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Court of Appeal allows claim over law firm break-up to proceed in full

Newey: Actions were not an abuse of process

The Court of Appeal has overturned a decision striking out parts of a claim brought by a solicitor against his former partner in a Middlesbrough law firm, increasing its value significantly.

The long-running dispute between Lee Goodchild and Scott Taylor, which followed their five-year relationship as the two partners of Taylor Goodchild souring in 2016, saw the former bring an unfair prejudice petition.

In 2018, the High Court ordered Mr Taylor to sell Mr Goodchild his 50% shareholding for £170,500, after Mr Justice Barling ruled [1] that Mr Taylor had conducted the affairs of the firm in a way prejudicial to Mr Goodchild’s interests as a shareholder.

His decision to set up on his own as Scott Taylor Law represented a “clear breach” of his fiduciary and statutory duties as a director of Taylor Goodchild.

Mr Taylor’s manner of leaving produced “a disorderly state of affairs”, Barling J found, and he encouraged employees to leave without proper notice and without honouring post-termination contractual restrictions. He also took files and funds which belonged to Taylor Goodchild.

In 2019, Taylor Goodchild launched an action claiming repayment of Mr Taylor’s overdrawn director’s loan account of nearly £230,000, as well as repayment by Scott Taylor Law of at least £106,000 said to have been received in respect of the work in progress (WIP) for the files he retained.

Taylor Goodchild sought a declaration too that Mr Taylor was liable to account for all profits generated in the 14 months between him stopping work for Taylor Goodchild and resigning his directorship, and for all profits attributable to work done on the retained files.

Mr Taylor responded with a strike-out application which succeeded last year in relation to the WIP and account of profits claims, which Mr Justice Snowden said [2] should have been brought as part of the unfair prejudice petition.

The Court of Appeal last week upheld [3] Taylor Goodchild’s appeal against this. Lord Justice Newey said an action was less likely to be held abusive if the parties differed from those to the earlier litigation, as was the case here – the company was suing Mr Taylor and his new firm, while the unfair prejudice petition was brought by Mr Goodchild against Mr Taylor alone.

Further, the judge said, “it is far from obvious that it would have been convenient for the WIP and account of profits claims to be pursued in the unfair prejudice proceedings”.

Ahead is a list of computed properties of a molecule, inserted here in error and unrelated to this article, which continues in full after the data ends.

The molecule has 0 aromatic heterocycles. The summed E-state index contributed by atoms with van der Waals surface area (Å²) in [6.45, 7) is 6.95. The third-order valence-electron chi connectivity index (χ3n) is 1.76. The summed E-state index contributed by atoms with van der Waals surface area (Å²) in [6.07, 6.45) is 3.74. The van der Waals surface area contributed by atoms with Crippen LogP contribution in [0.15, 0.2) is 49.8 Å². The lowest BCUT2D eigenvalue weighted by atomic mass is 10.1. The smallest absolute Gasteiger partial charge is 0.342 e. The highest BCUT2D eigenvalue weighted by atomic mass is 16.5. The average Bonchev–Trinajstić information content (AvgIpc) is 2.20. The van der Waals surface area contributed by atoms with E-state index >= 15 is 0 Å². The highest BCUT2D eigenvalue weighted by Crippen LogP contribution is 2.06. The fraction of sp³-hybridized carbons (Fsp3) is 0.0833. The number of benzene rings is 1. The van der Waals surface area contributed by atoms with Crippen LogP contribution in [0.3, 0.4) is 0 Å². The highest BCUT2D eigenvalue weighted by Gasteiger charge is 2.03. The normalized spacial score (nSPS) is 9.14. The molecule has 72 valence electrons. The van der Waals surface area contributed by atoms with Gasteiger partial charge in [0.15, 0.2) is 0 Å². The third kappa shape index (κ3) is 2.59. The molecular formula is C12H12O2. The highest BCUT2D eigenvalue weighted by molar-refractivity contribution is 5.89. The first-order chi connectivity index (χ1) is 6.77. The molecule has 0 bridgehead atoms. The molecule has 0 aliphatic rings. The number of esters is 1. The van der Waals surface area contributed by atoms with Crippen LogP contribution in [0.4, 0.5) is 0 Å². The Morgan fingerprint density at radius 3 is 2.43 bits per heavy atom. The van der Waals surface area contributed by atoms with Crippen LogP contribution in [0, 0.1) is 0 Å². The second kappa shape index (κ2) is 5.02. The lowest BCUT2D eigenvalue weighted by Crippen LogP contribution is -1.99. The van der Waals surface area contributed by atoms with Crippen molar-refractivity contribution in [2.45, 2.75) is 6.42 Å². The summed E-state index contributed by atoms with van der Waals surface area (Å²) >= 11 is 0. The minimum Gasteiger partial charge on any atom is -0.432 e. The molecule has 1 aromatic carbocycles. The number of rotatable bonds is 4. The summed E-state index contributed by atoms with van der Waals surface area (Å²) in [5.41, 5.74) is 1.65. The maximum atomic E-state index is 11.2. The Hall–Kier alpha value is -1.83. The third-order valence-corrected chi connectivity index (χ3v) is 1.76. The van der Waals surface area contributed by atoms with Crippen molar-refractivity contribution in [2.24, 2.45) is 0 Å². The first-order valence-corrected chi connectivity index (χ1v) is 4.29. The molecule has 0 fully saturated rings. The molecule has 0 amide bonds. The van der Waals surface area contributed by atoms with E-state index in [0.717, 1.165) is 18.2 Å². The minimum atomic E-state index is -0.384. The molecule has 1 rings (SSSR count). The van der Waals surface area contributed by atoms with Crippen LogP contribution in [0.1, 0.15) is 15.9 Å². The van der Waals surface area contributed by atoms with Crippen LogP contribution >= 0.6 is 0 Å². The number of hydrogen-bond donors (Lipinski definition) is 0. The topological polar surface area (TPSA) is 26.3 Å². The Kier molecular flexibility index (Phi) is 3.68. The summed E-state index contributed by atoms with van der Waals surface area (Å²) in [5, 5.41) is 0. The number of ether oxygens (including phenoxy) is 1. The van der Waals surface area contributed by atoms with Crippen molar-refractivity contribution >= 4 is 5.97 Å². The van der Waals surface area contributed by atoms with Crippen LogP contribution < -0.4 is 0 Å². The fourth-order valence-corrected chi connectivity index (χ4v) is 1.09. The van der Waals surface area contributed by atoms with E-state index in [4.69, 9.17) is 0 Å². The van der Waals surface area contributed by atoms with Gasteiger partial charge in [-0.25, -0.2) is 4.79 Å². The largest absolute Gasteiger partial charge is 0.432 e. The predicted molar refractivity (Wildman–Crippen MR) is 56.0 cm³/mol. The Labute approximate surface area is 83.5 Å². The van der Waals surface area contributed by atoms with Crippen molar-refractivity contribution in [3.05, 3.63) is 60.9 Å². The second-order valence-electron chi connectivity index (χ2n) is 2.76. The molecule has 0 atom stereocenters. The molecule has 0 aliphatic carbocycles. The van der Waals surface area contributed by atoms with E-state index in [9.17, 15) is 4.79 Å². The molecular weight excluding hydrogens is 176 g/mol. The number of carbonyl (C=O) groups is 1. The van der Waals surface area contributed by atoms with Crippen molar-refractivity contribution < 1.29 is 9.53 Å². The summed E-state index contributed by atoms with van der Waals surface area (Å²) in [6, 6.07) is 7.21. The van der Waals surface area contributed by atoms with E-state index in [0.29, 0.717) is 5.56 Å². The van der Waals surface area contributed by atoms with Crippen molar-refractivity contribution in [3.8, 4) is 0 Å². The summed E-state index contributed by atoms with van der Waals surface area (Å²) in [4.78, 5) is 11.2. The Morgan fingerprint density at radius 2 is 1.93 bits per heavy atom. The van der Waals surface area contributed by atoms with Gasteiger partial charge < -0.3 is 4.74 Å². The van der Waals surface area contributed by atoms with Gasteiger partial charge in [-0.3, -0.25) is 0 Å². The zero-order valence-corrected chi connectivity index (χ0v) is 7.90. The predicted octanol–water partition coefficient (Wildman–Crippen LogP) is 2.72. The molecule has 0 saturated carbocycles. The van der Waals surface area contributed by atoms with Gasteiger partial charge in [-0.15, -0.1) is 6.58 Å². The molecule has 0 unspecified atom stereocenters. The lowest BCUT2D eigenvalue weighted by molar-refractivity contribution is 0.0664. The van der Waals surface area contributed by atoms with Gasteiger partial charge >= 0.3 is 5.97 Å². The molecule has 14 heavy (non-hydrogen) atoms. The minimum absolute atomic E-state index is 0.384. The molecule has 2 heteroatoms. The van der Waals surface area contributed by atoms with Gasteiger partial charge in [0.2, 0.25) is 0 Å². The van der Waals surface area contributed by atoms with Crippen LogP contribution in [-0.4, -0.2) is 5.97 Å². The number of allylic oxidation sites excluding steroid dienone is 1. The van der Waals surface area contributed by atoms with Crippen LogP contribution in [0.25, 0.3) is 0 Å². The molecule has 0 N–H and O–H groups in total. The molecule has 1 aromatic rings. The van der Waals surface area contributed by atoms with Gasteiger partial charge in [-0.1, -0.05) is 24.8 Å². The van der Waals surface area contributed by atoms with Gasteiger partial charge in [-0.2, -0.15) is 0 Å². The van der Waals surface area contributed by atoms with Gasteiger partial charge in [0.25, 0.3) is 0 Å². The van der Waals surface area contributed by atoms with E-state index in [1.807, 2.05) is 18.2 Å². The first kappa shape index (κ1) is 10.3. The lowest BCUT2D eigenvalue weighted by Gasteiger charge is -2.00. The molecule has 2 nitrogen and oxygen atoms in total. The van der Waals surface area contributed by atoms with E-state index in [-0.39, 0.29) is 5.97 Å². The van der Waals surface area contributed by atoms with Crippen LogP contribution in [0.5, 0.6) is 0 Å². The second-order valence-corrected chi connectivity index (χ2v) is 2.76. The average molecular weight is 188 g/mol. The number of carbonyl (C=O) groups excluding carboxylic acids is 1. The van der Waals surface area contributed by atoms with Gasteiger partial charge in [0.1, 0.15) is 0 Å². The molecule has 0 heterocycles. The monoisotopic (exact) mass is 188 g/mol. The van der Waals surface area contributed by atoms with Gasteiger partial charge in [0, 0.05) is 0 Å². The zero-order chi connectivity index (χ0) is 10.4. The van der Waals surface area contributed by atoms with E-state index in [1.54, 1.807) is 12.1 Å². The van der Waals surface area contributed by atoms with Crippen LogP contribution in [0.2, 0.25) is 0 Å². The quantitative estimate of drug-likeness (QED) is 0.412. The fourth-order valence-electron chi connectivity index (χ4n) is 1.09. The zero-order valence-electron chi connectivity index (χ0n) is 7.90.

“Not only could doing so have been expected to delay, complicate and increase the cost of the unfair prejudice proceedings, but the legitimacy of advancing such company claims would have been questionable.”

Concurring, Sir Nigel Davis said introducing derivative claims into unfair prejudice proceedings was “potentially quite complex” and Snowden J’s approach could “potentially set quite an uncomfortable precedent for other s.994 cases”.

He added: “In the present case, moreover, given the relative urgency of the position, given the need for a prompt hearing and resolution in view of the deadlock and given the fact that the loan account claim was in any event expressly being held over, I can for myself see every reason why these other potential claims were not sought to be introduced into the s.994 petition.”

Mr Goodchild’s failure to tell the original court of his intention to pursue the claims via the company, such claims did not justify the strike-out, Sir Nigel continued.

“If the arguments advanced on behalf of Mr Taylor are right, they would bring about, as Snowden J acknowledged, the result that Mr Taylor and his company would retain for themselves the entirety of the relevant profits and WIP.

“That is not attractive, particularly in the light of the trenchant findings of Barling J as to the breaches of duty on the part of Mr Taylor.”

Lord Justice Moylan also agreed and the court allowed the appeal.

It dismissed the strike-out application on condition that Taylor Goodchild applied for permission to amend its particulars of claim so as to limit the WIP and account of profits claims to 50% of their value, a move the firm requested to counter concerns that it would receive a windfall by seeking 100%.